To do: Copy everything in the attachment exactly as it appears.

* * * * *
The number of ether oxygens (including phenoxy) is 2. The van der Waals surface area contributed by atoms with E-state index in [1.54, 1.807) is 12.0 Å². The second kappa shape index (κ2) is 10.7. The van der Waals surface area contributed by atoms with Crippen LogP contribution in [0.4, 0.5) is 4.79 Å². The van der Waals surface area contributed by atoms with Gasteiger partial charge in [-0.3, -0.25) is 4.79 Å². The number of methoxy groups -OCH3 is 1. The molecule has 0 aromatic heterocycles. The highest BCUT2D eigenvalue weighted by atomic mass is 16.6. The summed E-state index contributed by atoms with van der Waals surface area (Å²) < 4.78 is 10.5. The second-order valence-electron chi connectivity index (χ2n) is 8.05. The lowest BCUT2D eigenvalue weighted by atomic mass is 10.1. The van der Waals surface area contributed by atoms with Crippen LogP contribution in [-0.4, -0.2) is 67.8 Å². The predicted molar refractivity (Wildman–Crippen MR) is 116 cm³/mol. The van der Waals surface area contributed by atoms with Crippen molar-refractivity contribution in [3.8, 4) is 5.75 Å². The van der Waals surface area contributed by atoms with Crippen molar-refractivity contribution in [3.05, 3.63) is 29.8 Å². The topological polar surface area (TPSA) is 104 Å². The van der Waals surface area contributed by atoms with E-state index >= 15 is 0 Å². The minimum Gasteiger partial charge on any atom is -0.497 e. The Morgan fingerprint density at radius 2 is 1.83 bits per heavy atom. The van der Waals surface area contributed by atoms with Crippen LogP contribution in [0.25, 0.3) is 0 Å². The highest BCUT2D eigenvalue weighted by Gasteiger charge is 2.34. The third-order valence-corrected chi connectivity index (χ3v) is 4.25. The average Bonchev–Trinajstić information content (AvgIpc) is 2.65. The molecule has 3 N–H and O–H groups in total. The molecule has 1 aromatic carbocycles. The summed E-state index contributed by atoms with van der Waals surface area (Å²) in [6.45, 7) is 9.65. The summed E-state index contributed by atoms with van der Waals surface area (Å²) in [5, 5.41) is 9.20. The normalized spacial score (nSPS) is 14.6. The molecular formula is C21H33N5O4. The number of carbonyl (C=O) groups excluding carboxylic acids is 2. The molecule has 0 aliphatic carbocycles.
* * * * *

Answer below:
The number of ether oxygens (including phenoxy) is 2. The van der Waals surface area contributed by atoms with E-state index in [1.54, 1.807) is 12.0 Å². The second kappa shape index (κ2) is 10.7. The van der Waals surface area contributed by atoms with Crippen LogP contribution in [0.4, 0.5) is 4.79 Å². The van der Waals surface area contributed by atoms with Gasteiger partial charge in [-0.3, -0.25) is 4.79 Å². The number of methoxy groups -OCH3 is 1. The molecule has 0 aromatic heterocycles. The highest BCUT2D eigenvalue weighted by atomic mass is 16.6. The summed E-state index contributed by atoms with van der Waals surface area (Å²) < 4.78 is 10.5. The second-order valence-electron chi connectivity index (χ2n) is 8.05. The lowest BCUT2D eigenvalue weighted by atomic mass is 10.1. The van der Waals surface area contributed by atoms with Crippen LogP contribution in [-0.4, -0.2) is 67.8 Å². The predicted molar refractivity (Wildman–Crippen MR) is 116 cm³/mol. The van der Waals surface area contributed by atoms with Crippen molar-refractivity contribution in [3.8, 4) is 5.75 Å². The van der Waals surface area contributed by atoms with Crippen molar-refractivity contribution in [3.05, 3.63) is 29.8 Å². The topological polar surface area (TPSA) is 104 Å². The van der Waals surface area contributed by atoms with E-state index >= 15 is 0 Å². The minimum Gasteiger partial charge on any atom is -0.497 e. The Morgan fingerprint density at radius 2 is 1.83 bits per heavy atom. The van der Waals surface area contributed by atoms with Crippen LogP contribution in [0.25, 0.3) is 0 Å². The highest BCUT2D eigenvalue weighted by Gasteiger charge is 2.34. The third-order valence-corrected chi connectivity index (χ3v) is 4.25. The average Bonchev–Trinajstić information content (AvgIpc) is 2.65. The molecule has 3 N–H and O–H groups in total. The molecule has 1 aromatic carbocycles. The summed E-state index contributed by atoms with van der Waals surface area (Å²) in [6.45, 7) is 9.65. The summed E-state index contributed by atoms with van der Waals surface area (Å²) in [5, 5.41) is 9.20. The normalized spacial score (nSPS) is 14.6. The molecular formula is C21H33N5O4. The number of carbonyl (C=O) groups excluding carboxylic acids is 2. The molecule has 0 aliphatic carbocycles.